Nationalist Congress Party leader and Maharashtra Deputy Chief Minister Ajit Pawar on Sunday said that the Citizenship Amendment Act, the National Register of Citizens and the National Population Register will not take away anyone’s citizenship, PTI reported on Monday.
Addressing a convention of the Nationalist Congress Party in Mumbai, Pawar said it was unnecessary for the state Assembly to pass a resolution against the Citizenship Amendment Act and the National Population Register, as some other Opposition-ruled states had done.
Pawar’s uncle and NCP chief Sharad Pawar had said last month that like eight other states, Maharashtra too should bring a resolution against the CAA, NRC and NPR. Sharad Pawar was present at Sunday’s event, but did not contradict his nephew.
Ajit Pawar said some people have been spreading misinformation about the CAA, NRC and NPR. He referred, as evidence, to a resolution passed by the Bihar Assembly last month to not implement the NRC in the state. The Assembly had also said that the NPR would be implemented according to its 2010 format, not the new format proposed by the Narendra Modi-led central government.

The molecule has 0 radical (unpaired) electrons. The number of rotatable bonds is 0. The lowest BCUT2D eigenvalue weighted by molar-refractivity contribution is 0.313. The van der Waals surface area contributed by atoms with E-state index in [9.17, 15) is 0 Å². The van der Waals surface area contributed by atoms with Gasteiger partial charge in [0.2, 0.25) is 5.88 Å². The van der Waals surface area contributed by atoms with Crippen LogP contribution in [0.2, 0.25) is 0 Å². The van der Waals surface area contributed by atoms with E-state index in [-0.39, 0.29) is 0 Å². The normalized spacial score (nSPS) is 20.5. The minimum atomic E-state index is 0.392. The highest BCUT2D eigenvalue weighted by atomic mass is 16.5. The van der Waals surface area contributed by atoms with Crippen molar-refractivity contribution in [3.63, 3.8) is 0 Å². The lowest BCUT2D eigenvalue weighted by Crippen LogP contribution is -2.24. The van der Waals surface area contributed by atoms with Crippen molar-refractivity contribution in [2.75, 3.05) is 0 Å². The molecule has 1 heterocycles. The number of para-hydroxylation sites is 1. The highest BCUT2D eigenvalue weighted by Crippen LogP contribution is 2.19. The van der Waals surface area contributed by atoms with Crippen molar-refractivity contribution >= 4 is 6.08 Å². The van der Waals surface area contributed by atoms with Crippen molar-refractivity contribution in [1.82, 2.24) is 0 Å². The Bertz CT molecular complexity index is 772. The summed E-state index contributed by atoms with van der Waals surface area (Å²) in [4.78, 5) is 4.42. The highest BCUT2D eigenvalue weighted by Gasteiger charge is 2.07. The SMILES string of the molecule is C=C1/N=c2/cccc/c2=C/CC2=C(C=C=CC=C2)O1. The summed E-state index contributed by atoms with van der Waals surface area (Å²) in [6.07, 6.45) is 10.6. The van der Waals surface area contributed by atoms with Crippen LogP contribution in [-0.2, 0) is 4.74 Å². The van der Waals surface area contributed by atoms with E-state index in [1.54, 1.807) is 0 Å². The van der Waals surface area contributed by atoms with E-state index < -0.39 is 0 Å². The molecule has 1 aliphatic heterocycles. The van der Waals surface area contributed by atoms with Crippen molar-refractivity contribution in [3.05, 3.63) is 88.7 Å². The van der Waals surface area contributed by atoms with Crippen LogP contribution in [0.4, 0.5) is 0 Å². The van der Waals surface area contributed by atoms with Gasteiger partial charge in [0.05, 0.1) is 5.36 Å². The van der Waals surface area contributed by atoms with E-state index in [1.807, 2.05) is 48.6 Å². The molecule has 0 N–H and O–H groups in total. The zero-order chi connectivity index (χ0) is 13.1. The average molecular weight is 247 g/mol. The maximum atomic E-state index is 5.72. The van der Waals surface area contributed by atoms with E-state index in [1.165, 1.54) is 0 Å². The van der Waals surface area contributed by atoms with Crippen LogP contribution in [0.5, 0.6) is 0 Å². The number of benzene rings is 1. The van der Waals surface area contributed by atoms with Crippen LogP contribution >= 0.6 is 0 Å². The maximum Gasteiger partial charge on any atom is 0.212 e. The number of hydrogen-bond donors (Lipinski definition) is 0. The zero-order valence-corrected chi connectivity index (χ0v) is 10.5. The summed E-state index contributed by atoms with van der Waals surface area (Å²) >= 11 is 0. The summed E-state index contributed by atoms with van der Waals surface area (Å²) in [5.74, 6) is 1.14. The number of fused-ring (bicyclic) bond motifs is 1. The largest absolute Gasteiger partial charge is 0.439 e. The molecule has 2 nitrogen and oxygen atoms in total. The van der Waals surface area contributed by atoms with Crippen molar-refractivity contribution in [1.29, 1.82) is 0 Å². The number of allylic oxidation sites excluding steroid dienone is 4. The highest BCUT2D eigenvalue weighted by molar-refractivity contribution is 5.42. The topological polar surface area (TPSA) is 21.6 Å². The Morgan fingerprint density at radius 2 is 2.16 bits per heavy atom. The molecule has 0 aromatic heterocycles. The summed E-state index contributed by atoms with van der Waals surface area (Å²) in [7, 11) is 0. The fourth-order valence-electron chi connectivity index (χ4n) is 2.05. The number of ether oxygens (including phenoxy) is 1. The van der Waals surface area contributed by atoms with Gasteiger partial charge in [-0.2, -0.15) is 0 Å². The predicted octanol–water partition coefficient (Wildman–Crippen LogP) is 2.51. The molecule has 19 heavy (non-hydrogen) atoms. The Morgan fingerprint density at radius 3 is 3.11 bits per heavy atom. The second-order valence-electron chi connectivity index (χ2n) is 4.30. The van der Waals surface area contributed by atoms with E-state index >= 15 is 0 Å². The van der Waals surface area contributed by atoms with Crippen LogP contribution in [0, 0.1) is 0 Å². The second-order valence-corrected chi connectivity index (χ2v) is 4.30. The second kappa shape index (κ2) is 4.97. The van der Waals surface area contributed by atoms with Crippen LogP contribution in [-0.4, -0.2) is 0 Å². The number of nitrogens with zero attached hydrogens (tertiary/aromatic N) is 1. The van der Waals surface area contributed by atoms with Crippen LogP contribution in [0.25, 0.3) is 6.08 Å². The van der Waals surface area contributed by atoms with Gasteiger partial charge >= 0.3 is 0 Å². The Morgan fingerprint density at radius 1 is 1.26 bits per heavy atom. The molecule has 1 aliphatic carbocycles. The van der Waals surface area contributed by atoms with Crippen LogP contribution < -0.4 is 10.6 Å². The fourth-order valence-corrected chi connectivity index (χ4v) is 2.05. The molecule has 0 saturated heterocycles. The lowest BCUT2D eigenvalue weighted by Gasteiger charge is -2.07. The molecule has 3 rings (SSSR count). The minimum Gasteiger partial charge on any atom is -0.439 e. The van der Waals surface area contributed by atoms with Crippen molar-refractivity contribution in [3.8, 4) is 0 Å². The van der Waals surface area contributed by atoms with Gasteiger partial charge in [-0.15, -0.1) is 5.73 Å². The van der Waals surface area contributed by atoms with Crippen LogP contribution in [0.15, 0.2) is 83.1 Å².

At the same event, Sharad Pawar blamed Prime Minister Narendra Modi and Union Home Minister Amit Shah for the violence between supporters and opponents of the CAA in New Delhi, and accused them of trying to polarise society, The Indian Express reported. At least 45 people have died and over 200 injured in riots in Delhi last week.
After meeting Prime Minister Narendra Modi last month, Shiv Sena leader and Chief Minister Uddhav Thackeray had asserted that nobody needs to fear about the CAA. The Congress, the third party in the ruling alliance, has demanded a resolution against the CAA, NRC and NPR in the state Assembly.
CAA, NRC and NPR
The Citizenship Amendment Act, approved by Parliament on December 11, provides citizenship to refugees from six minority religious communities from Bangladesh, Afghanistan and Pakistan, on the condition that they have lived in India for six years and entered the country by December 31, 2014. The Act has been widely criticised for excluding Muslims.
The population register is linked to the census, due in 2021, and is a list of “usual residents” in the country. However, it has also been linked to the National Register of Citizens, a proposed nationwide exercise to identify undocumented migrants and differentiate them from citizens of India. The Census of India website has described the NPR as “the first step towards the creation of a National Register of Citizens”.